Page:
The user may then navigate the view of the mounted file system represented by the secondary copy 220, and selects one or more files to restore from the secondary copy 220. A restore application or other module executing on the destination client 285 copies the selected files, e.g., via standard operating system I/O calls. As part of this process, the file system driver(s) 232 process the file system metadata 236 to identify data blocks corresponding to the requested files, and requests the data blocks via the device interface 234. At block 308, the device interface 234 and media agent 205 service the block requests. For instance, the device interface 234 communicates the data block requests (e.g., for extents including desired data blocks) to the media agent 205 via the data agent 295, which accesses the requested data blocks (e.g., extents) from the secondary storage device 215. The media agent 205 returns the accessed data blocks (e.g., extents) to the data agent 295, which stores them in a cache stored with the device interface 234. The data agent 295 can also indicate to the pseudo device 234 that the requested extent has been successfully obtained, and the pseudo device 234 in turn forwards it along to the file system driver(s) 232. The file system driver(s) 232 and/or another component reconstitute the requested file(s) using the received data blocks and, at block 310, the file(s) are restored to primary storage. For instance, the recovered files are stored in the information store 290.

Terminology

Conditional language, such as, among others, “can,” “could,” “might,” or “may,” unless specifically stated otherwise, or otherwise understood within the context as used, is generally intended to convey that certain embodiments include, while other embodiments do not include, certain features, elements and/or steps. Thus, such conditional language is not generally intended to imply that features, elements and/or steps are in any way required for one or more embodiments or that one or more embodiments necessarily include logic for deciding, with or without user input or prompting, whether these features, elements and/or steps are included or are to be performed in any particular embodiment.

Depending on the embodiment, certain acts, events, or functions of any of the algorithms described herein can be performed in a different sequence, can be added, merged, or left out all together (e.g., not all described acts or events are necessary for the practice of the algorithms). Moreover, in certain embodiments, acts or events can be performed concurrently, e.g., through multi-threaded processing, interrupt processing, or multiple processors or processor cores or on other parallel architectures, rather than sequentially.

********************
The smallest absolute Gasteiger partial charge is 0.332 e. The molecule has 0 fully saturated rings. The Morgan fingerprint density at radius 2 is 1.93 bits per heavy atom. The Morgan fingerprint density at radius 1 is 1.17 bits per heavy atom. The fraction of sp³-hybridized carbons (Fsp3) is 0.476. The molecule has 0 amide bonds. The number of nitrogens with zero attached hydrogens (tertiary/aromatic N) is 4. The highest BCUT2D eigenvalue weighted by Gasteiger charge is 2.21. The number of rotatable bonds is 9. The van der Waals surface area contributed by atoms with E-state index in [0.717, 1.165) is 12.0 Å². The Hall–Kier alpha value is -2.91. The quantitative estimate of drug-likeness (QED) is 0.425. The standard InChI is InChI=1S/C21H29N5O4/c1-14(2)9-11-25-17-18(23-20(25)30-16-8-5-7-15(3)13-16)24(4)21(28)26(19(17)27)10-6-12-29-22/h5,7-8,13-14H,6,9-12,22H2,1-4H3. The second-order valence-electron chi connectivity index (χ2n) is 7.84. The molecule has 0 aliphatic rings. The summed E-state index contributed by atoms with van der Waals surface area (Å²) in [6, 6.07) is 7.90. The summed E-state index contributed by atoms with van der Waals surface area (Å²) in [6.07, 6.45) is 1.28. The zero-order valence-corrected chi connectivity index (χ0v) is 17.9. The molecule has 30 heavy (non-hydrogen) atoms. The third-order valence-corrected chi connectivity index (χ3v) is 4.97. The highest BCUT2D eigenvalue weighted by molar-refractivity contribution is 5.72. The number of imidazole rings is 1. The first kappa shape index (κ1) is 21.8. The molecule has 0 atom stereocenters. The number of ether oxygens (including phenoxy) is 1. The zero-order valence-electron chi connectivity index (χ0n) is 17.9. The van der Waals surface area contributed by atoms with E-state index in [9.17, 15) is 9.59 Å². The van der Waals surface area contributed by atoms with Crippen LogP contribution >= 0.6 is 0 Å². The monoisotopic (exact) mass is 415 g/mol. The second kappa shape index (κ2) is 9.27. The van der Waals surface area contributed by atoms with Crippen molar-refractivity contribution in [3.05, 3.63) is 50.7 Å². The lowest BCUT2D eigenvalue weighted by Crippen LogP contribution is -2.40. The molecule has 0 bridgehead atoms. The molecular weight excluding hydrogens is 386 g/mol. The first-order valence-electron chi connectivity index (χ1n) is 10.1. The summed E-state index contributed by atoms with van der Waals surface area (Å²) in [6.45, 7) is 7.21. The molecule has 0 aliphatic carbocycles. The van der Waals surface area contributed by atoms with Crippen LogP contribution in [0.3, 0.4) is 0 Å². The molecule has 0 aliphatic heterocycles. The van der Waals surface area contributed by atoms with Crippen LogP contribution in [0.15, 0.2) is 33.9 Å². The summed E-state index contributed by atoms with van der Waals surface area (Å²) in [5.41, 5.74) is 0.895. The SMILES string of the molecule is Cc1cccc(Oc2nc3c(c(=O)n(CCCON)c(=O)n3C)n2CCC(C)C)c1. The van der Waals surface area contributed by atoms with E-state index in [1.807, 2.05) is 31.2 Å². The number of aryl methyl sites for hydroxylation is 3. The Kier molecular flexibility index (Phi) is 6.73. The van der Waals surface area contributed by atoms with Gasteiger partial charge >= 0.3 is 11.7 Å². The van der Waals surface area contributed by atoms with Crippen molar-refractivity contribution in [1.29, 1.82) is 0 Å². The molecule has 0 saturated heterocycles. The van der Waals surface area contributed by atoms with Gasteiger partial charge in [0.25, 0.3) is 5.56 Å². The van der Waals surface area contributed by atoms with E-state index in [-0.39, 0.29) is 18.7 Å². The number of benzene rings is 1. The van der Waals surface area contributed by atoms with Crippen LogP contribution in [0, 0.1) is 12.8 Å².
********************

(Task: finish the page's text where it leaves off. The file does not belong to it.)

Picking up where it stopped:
Systems and modules described herein may comprise software, firmware, hardware, or any combination(s) of software, firmware, or hardware suitable for the purposes described herein. Software and other modules may reside on servers, workstations, personal computers, computerized tablets, PDAs, and other devices suitable for the purposes described herein. Software and other modules may be accessible via local memory, via a network, via a browser, or via other means suitable for the purposes described herein. Data structures described herein may comprise computer files, variables, programming arrays, programming structures, or any electronic information storage schemes or methods, or any combinations thereof, suitable for the purposes described herein. User interface elements described herein may comprise elements from graphical user interfaces, command line interfaces, and other suitable interfaces.

Further, the processing of the various components of the illustrated systems can be distributed across multiple machines, networks, and other computing resources. In addition, two or more components of a system can be combined into fewer components. Various components of the illustrated systems can be implemented in one or more virtual machines, rather than in dedicated computer hardware systems. Likewise, the data repositories shown can represent physical and/or logical data storage, including, for example, storage area networks or other distributed storage systems. Moreover, in some embodiments the connections between the components shown represent possible paths of data flow, rather than actual connections between hardware. While some examples of possible connections are shown, any of the subset of the components shown can communicate with any other subset of components in various implementations.

Embodiments are also described above with reference to flow chart illustrations and/or block diagrams of methods, apparatus (systems) and computer program products. Each block of the flow chart illustrations and/or block diagrams, and combinations of blocks in the flow chart illustrations and/or block diagrams, may be implemented by computer program instructions. Such instructions may be provided to a processor of a general purpose computer, special purpose computer, or other programmable data processing apparatus to produce a machine, such that the instructions, which execute via the processor of the computer or other programmable data processing apparatus, create means for implementing the acts specified in the flow chart and/or block diagram block or blocks.